Gunshot wound has clear margin, inverted, abraded and surrounded by soot. The blast effect is not as marked as in tight contact, and splitting of the gunshot wound edges does not occur.

Evidence of burning is noted on microscopic examination in the edges of the contact and near- contact bullet wounds due to the flame of muzzle blast. Singeing of the hair may also be seen. The discharge from the muzzle, i.e., gases, flame, powder, smoke, and metallic particles are blown into the track taken by the bullet (projectile or missile) through the body. The powder residue is usually grossly visible in the subcutaneous and deeper areas.

The entrance track is blackened by powder and smoke and seared and charred by flame. In loose contact gas and soot escape from the side of the barrel, causing an eccentric area of burning and blackening.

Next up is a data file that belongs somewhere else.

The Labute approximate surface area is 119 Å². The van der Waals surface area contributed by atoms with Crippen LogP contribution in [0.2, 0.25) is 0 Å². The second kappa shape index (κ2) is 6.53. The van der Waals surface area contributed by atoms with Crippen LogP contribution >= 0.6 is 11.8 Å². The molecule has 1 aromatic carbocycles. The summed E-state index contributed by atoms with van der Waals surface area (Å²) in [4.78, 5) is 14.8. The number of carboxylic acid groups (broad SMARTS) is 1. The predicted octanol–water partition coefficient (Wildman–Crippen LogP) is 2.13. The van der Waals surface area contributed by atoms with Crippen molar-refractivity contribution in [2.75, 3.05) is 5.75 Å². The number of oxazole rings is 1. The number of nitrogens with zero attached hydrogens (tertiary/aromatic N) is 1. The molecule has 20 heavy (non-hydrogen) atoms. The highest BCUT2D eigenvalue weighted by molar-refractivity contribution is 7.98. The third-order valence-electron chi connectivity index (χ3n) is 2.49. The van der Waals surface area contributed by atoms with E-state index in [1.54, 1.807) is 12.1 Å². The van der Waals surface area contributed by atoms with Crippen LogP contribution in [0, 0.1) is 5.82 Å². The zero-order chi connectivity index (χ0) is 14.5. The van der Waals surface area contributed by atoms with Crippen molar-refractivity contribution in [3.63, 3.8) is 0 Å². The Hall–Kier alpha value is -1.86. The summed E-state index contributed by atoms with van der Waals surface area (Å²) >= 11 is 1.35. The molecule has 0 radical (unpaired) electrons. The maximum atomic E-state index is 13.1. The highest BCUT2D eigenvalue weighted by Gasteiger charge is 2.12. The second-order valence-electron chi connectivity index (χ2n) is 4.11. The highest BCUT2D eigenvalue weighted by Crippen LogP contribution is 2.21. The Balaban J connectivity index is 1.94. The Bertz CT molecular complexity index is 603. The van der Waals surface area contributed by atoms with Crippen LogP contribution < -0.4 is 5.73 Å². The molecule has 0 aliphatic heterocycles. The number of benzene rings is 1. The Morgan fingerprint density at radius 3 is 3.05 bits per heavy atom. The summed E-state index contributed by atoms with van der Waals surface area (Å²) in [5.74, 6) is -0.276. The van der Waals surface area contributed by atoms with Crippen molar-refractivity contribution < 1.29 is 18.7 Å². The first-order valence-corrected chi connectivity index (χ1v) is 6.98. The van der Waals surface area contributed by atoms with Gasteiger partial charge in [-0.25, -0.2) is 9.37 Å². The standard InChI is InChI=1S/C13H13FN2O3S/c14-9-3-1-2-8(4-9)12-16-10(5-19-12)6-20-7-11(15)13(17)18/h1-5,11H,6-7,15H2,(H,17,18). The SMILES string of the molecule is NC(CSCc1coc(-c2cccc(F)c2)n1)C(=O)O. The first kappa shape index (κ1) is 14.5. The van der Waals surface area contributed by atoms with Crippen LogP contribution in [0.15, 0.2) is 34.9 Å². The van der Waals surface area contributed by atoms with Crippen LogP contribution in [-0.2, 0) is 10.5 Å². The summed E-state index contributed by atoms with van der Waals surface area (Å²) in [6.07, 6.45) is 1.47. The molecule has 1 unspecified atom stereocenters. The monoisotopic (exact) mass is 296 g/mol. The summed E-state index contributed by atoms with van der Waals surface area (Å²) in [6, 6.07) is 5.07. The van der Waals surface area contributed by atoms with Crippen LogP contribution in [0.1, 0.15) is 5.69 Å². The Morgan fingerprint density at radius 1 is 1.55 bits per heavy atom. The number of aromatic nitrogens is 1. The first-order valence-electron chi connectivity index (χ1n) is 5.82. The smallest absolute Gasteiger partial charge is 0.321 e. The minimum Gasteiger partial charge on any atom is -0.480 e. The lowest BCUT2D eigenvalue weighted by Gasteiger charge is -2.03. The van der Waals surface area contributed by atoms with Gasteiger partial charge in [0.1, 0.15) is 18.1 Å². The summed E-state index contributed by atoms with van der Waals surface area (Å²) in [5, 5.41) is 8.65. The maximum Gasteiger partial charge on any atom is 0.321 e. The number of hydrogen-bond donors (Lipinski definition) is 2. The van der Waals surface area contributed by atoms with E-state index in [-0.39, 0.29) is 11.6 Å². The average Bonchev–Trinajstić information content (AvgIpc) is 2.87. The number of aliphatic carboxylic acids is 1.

Head gunshot wounds appear, as very large explosive type of injury with bursting fractures. The skin one is large and irregular because of the expansion of gases between the scalp and the skull which causes aversion and splitting of the skin at the margins of the entrance gunshot wound.

This results in undermined, ragged, stellate, triradiate or cruciform opening with averted margins from which tears radiate. The tearing may be severe, as the gas raises a large dome under the skin which then ruptures.

Such are usually produced by large calibered pistols. A subcutaneous pocket containing blood mixed with gunpowder is formed by separation of the tissues. When a small calibered pistol is used, it may be small and regular. Soot may be deposited on the bone surrounding the hole. This should not be mistaken for lead rubbed off on the bone during the passage of the bullet, which is seen only in a localized area.